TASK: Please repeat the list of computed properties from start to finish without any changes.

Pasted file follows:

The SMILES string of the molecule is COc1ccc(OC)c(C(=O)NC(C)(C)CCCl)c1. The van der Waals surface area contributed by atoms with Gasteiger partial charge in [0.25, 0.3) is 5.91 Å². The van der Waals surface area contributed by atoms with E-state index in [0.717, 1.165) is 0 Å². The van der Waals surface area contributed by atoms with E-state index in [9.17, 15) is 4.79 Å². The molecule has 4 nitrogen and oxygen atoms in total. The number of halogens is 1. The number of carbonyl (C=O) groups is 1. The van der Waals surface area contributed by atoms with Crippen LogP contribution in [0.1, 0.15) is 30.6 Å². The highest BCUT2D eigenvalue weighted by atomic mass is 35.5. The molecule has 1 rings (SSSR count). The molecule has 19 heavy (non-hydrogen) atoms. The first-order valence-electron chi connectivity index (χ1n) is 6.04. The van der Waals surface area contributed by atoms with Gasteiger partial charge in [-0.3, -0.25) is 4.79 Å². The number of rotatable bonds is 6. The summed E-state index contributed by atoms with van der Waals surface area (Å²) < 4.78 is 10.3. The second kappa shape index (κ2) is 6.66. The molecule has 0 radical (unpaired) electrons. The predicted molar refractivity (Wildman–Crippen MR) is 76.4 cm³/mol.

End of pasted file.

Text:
The SMILES string of the molecule is COc1ccc(OC)c(C(=O)NC(C)(C)CCCl)c1. The van der Waals surface area contributed by atoms with Gasteiger partial charge in [0.25, 0.3) is 5.91 Å². The van der Waals surface area contributed by atoms with E-state index in [0.717, 1.165) is 0 Å². The van der Waals surface area contributed by atoms with E-state index in [9.17, 15) is 4.79 Å². The molecule has 4 nitrogen and oxygen atoms in total. The number of halogens is 1. The number of carbonyl (C=O) groups is 1. The van der Waals surface area contributed by atoms with Crippen LogP contribution in [0.1, 0.15) is 30.6 Å². The highest BCUT2D eigenvalue weighted by atomic mass is 35.5. The molecule has 1 rings (SSSR count). The molecule has 19 heavy (non-hydrogen) atoms. The first-order valence-electron chi connectivity index (χ1n) is 6.04. The van der Waals surface area contributed by atoms with Gasteiger partial charge in [-0.3, -0.25) is 4.79 Å². The number of rotatable bonds is 6. The summed E-state index contributed by atoms with van der Waals surface area (Å²) < 4.78 is 10.3. The second kappa shape index (κ2) is 6.66. The molecule has 0 radical (unpaired) electrons. The predicted molar refractivity (Wildman–Crippen MR) is 76.4 cm³/mol.